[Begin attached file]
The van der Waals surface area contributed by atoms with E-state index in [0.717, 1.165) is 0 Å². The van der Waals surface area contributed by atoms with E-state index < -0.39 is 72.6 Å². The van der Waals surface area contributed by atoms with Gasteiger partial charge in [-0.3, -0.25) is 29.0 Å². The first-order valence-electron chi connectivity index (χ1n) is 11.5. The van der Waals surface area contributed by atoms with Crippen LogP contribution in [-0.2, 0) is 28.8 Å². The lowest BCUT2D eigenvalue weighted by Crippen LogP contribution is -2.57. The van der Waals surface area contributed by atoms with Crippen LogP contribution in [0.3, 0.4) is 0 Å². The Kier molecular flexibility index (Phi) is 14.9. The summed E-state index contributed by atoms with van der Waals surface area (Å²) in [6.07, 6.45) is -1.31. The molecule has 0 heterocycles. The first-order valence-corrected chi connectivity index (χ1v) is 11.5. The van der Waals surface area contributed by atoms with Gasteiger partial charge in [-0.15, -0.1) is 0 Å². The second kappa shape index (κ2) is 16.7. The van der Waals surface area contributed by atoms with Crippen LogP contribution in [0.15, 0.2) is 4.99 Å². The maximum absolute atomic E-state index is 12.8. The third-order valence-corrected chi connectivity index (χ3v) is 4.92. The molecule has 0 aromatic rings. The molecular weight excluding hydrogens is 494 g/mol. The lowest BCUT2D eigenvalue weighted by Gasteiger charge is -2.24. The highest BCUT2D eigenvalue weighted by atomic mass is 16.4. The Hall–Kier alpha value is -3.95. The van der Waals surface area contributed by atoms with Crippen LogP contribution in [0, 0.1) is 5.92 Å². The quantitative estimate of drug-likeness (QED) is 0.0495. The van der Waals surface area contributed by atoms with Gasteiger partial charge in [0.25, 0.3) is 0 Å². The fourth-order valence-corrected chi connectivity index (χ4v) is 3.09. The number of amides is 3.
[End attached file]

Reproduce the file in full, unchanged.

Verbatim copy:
The van der Waals surface area contributed by atoms with E-state index in [0.717, 1.165) is 0 Å². The van der Waals surface area contributed by atoms with E-state index < -0.39 is 72.6 Å². The van der Waals surface area contributed by atoms with Gasteiger partial charge in [-0.3, -0.25) is 29.0 Å². The first-order valence-electron chi connectivity index (χ1n) is 11.5. The van der Waals surface area contributed by atoms with Crippen LogP contribution in [-0.2, 0) is 28.8 Å². The lowest BCUT2D eigenvalue weighted by Crippen LogP contribution is -2.57. The van der Waals surface area contributed by atoms with Crippen LogP contribution in [0.3, 0.4) is 0 Å². The Kier molecular flexibility index (Phi) is 14.9. The summed E-state index contributed by atoms with van der Waals surface area (Å²) in [6.07, 6.45) is -1.31. The molecule has 0 heterocycles. The first-order valence-corrected chi connectivity index (χ1v) is 11.5. The van der Waals surface area contributed by atoms with Gasteiger partial charge in [-0.15, -0.1) is 0 Å². The second kappa shape index (κ2) is 16.7. The van der Waals surface area contributed by atoms with Crippen LogP contribution in [0.15, 0.2) is 4.99 Å². The maximum absolute atomic E-state index is 12.8. The third-order valence-corrected chi connectivity index (χ3v) is 4.92. The molecule has 0 aromatic rings. The molecular weight excluding hydrogens is 494 g/mol. The lowest BCUT2D eigenvalue weighted by Gasteiger charge is -2.24. The highest BCUT2D eigenvalue weighted by atomic mass is 16.4. The Hall–Kier alpha value is -3.95. The van der Waals surface area contributed by atoms with Crippen LogP contribution in [0, 0.1) is 5.92 Å². The quantitative estimate of drug-likeness (QED) is 0.0495. The van der Waals surface area contributed by atoms with Gasteiger partial charge in [0.25, 0.3) is 0 Å². The fourth-order valence-corrected chi connectivity index (χ4v) is 3.09. The number of amides is 3.